One of the most rewarding things about work is developing people. While I believe that financial rewards are important (people have to survive and thrive), fulfilling a shared purpose is a greater reward for a successful career. This being said, it isn’t easy to develop people. Development is not something we command out of people (unless your in the military maybe). When dealing with more creative and intelligent people, you need to be able to appeal not just to the strength of positional authority but the mind and heart as well, which Jim Collins calls Level 5 leadership.
A level 5 leader has the qualities of the first 4 levels he identified, which are: Highly Capable Individual (able to do job), Contributing Team Member (helps team succeed), Competent Manager (organize groups to achieve specific goals), and Effective Leader (able to galvanize group to achieve a great vision), PLUS a unique blend of will and humility that’s necessary to truly be great. There are a lot of people with strong wills and a lot of people with humility but it’s the rare blending of these two that in a person who has the capabilities and management skills that make level 5 leaders rare.
My honest assessment of myself after reading about this concept was: NEEDS GREAT AND IMMEDIATE IMPROVEMENT. Since then I have been looking for new ways to lead and achieve, that not only get things done, but also develops the necessary trait of humility in me.
I came up with the following framework to explain the importance of personal humility, it’s logic, and benefit to the teams I work with. It’s not original in the sense that I draw from things other people have taught me. One of the benefits of not being brilliant is that I’ve had to develop ways to simplify things in order to make sense of anything. I just couldn’t understand stuff as quickly, as deeply, or as broadly as others. I needed it in a simple format just like I needed lines on the sheets I wrote on. This has actually becoming sort of a strength, the ability to make an idea simple enough to understand and execute, and has been beneficial for working with others effectively.
Let me take you through it:
1. Let’s start with a PROBLEM.
Problems are opportunities in disguise. Knowing this, our job shouldn’t be to avoid problems but to wisely uncover them for the gem they’re hiding.
2. Problems have 2 common causes: Lack of Clarity of Objective and Incompetence
– LACK OF CLARITY OF OBJECTIVE
What’s the goal? What’s our purpose? Why are we doing this? These are some questions that need to be answered in order to align on an objective. Many of our problems are caused by a disagreement in objectives or a miscommunication of the objectives. Having different objectives, even if it’s by mistake, will lead to a gap between results and expectations. Failed expectations cause problems.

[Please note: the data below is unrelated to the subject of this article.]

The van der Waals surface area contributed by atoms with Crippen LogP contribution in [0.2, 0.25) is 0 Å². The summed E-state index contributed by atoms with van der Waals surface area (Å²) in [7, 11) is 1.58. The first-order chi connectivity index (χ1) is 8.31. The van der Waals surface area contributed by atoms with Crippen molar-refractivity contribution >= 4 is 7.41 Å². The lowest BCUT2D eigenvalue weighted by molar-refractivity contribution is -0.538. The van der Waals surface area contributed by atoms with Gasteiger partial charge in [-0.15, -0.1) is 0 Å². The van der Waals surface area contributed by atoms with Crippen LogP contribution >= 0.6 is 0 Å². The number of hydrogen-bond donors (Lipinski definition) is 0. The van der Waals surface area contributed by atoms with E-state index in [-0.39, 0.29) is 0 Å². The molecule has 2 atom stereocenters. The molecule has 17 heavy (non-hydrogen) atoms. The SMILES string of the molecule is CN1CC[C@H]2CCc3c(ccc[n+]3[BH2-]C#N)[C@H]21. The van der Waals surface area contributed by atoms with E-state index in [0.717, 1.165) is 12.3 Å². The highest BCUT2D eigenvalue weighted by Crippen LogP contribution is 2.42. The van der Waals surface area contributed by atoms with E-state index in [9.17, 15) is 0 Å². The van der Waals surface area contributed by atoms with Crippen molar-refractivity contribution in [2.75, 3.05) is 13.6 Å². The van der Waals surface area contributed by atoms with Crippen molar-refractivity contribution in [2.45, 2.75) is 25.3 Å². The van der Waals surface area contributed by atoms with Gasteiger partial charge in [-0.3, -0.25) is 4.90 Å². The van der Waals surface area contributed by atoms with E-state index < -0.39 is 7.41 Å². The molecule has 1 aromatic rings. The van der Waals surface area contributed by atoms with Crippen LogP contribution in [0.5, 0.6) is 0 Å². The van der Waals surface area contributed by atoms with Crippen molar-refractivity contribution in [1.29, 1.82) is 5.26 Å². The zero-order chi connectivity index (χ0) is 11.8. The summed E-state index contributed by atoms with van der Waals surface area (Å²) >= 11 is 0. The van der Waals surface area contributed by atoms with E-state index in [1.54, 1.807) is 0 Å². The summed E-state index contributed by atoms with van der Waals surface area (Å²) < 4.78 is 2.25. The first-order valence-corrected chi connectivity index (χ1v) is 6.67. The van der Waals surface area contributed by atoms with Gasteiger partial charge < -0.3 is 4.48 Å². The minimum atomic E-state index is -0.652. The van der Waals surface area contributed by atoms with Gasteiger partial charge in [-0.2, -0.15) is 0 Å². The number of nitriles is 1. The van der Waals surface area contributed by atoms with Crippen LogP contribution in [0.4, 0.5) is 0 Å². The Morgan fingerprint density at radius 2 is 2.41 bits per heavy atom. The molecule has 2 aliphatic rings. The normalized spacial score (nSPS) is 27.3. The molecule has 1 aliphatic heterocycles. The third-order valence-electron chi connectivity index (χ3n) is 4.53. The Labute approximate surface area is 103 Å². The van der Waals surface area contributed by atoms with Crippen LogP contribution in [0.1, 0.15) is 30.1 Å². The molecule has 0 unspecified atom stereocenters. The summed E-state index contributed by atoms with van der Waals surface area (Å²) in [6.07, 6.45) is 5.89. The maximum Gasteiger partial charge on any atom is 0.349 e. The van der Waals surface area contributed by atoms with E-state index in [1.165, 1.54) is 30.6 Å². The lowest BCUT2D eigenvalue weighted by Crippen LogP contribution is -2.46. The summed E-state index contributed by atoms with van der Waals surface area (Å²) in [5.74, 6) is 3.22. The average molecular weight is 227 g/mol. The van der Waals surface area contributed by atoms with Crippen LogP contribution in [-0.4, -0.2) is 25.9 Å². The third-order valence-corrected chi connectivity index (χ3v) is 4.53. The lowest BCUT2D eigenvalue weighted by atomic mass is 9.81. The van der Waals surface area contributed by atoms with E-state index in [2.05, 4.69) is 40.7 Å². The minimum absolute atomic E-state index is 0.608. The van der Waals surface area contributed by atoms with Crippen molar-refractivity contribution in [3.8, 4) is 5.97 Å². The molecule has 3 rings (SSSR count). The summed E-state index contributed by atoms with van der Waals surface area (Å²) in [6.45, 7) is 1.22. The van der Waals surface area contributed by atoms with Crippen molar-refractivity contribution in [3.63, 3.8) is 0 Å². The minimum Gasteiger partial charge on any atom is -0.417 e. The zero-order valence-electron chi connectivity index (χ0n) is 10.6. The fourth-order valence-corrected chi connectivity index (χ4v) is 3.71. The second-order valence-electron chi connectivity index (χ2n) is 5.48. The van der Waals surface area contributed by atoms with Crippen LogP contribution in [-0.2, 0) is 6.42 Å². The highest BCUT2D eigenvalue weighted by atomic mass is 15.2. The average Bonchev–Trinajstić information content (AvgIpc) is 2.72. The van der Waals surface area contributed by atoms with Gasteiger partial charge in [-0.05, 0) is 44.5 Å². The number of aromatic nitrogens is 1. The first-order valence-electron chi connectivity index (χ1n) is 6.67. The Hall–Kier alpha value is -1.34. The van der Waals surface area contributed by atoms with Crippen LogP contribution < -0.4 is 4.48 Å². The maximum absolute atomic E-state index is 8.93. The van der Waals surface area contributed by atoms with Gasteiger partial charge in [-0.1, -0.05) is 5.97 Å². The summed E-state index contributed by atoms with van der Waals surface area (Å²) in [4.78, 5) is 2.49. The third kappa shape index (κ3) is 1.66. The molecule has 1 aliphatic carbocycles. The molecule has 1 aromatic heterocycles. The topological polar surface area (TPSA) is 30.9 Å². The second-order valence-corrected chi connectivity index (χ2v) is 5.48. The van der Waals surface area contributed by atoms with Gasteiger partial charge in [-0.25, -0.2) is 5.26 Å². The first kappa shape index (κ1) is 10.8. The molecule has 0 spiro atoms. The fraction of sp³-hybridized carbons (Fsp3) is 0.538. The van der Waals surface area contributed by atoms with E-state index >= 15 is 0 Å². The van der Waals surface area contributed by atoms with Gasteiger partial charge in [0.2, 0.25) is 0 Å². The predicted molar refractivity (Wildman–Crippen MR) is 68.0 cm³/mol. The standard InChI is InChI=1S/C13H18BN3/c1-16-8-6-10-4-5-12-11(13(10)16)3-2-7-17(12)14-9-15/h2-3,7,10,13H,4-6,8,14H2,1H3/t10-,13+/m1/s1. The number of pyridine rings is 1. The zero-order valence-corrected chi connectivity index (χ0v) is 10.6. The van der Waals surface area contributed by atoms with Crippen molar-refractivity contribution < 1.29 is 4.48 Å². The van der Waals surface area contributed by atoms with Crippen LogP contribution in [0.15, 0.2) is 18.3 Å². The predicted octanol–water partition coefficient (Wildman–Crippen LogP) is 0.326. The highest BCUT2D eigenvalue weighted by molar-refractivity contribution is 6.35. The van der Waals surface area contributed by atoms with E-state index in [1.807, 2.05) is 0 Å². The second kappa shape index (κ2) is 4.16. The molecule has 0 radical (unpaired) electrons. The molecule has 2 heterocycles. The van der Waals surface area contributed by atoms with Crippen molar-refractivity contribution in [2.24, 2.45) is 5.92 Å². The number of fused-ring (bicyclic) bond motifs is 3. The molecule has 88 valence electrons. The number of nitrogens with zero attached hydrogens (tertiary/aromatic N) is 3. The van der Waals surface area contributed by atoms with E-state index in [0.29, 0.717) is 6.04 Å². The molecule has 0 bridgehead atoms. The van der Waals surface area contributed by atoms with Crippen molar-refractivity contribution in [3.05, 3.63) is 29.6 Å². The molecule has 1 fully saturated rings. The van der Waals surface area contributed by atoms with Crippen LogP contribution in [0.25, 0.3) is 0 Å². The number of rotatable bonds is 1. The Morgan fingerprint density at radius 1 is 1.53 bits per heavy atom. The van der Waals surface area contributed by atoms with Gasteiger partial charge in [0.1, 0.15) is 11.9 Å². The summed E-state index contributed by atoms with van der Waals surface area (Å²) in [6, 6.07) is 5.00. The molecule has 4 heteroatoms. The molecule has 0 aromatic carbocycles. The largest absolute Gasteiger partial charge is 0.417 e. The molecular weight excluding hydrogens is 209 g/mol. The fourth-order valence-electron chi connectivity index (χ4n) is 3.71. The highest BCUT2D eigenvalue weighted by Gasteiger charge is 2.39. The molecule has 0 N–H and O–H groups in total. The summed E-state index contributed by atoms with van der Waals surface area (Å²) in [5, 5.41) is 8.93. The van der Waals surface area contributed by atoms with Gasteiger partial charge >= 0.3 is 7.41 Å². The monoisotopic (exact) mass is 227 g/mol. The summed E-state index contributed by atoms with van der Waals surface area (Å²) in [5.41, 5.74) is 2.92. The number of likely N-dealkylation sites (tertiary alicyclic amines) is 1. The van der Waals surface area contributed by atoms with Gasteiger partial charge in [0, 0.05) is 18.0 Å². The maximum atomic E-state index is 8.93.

Are we capable of achieving the objective? Setting an objective is one thing. Setting the right objective is another. Achieving the set objective is a completely different thing. Setting a goal is important but having the abilities, resources, and intelligence to make it happen, and actually making it happen are critical. Many problems arise not from not knowing what to do but from not being able to do what we know we should.
3. Let’s start with Lack of Clarity. We’re left with a few options:
– I need to change (in this case, I need a clearer picture of the objective)
– They need to change (they need a clearer picture of the objective)
– We both need to change (we need a clearer picture of the objective)
4. If we choose the 3rd option (We need to change), we’re back with options 1 and 2.
5. Whether we choose “I” or “They”, we’re left with 2 options: “Change” or “Don’t “Change”.
4. If we choose “Don’t Change” we’re left with the following options:
– I suffer. (Because the problem hasn’t been addressed)
– They suffer. (Again, because the problem hasn’t been addressed)
– I let go. (Meaning I leave the company, the group, or the situation that’s in a problem)
– They let go. (Meaning they leave or they let me go)
6. Choosing the options that include “Let Go” can only lead to the end of the engagement or a dead end. Choosing the option of “Suffer” leads us back to problems.
7. Choosing problems leads us back to the start of our decision-making process.
8. But if we choose to change, and we can truly only change ourselves, we improve and this leads to progress.
9. The process is the same for problems stemming from incompetence.
This simple way of tracing the decisions and end-results shows us that having an attitude that is willing to improve is important for progress.
Why would anyone not want to progress? I don’t think it’s so much the idea of progress that people don’t like but the risk of not benefitting from it that holds us back. This is selfish and stems from our own self-importance, which is simply pride. When we put our interests first, particularly our own validation and security, we will inevitably cause the roadblocks that prevent the success of others and ultimately our own success. If everyone has to change but we don’t then the people who keep progressing will outgrow us. If no one progresses in the organization then competition and modernization will beat us. But if we set an example of true humility that constantly learns, grows, stays open, and isn’t defensive, the hope of progress remains alive.
This is why, along with empathy and grit, I’m adding humility to the list of most important traits of a great leader. There’s just no way to progress without it during our tenures and beyond.
Humility is a highly logical assurance for never stagnating and never becoming obsolete.